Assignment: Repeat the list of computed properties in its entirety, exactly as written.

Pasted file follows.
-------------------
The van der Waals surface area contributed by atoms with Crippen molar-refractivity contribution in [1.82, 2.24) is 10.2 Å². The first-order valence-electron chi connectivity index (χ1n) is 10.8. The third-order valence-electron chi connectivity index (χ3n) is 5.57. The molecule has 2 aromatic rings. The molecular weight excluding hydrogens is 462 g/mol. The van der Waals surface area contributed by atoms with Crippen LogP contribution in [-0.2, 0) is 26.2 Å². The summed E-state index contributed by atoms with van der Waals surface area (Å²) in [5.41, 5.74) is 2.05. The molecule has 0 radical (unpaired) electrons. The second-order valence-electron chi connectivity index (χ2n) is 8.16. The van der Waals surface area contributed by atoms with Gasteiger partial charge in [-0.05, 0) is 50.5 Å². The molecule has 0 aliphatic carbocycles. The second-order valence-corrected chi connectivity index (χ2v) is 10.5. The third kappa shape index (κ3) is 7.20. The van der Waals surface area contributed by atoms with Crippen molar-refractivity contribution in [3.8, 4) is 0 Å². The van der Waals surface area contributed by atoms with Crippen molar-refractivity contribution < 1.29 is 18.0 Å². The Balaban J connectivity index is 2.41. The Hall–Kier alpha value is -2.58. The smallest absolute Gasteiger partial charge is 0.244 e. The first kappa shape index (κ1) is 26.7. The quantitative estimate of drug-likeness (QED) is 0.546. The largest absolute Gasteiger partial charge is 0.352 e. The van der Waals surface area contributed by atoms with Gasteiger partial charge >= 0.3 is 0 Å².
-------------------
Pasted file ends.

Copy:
The van der Waals surface area contributed by atoms with Crippen molar-refractivity contribution in [1.82, 2.24) is 10.2 Å². The first-order valence-electron chi connectivity index (χ1n) is 10.8. The third-order valence-electron chi connectivity index (χ3n) is 5.57. The molecule has 2 aromatic rings. The molecular weight excluding hydrogens is 462 g/mol. The van der Waals surface area contributed by atoms with Crippen LogP contribution in [-0.2, 0) is 26.2 Å². The summed E-state index contributed by atoms with van der Waals surface area (Å²) in [5.41, 5.74) is 2.05. The molecule has 0 radical (unpaired) electrons. The second-order valence-electron chi connectivity index (χ2n) is 8.16. The van der Waals surface area contributed by atoms with Gasteiger partial charge in [-0.05, 0) is 50.5 Å². The molecule has 0 aliphatic carbocycles. The second-order valence-corrected chi connectivity index (χ2v) is 10.5. The third kappa shape index (κ3) is 7.20. The van der Waals surface area contributed by atoms with Crippen molar-refractivity contribution in [3.8, 4) is 0 Å². The van der Waals surface area contributed by atoms with Crippen molar-refractivity contribution < 1.29 is 18.0 Å². The Balaban J connectivity index is 2.41. The Hall–Kier alpha value is -2.58. The smallest absolute Gasteiger partial charge is 0.244 e. The first kappa shape index (κ1) is 26.7. The quantitative estimate of drug-likeness (QED) is 0.546. The largest absolute Gasteiger partial charge is 0.352 e. The van der Waals surface area contributed by atoms with Gasteiger partial charge >= 0.3 is 0 Å².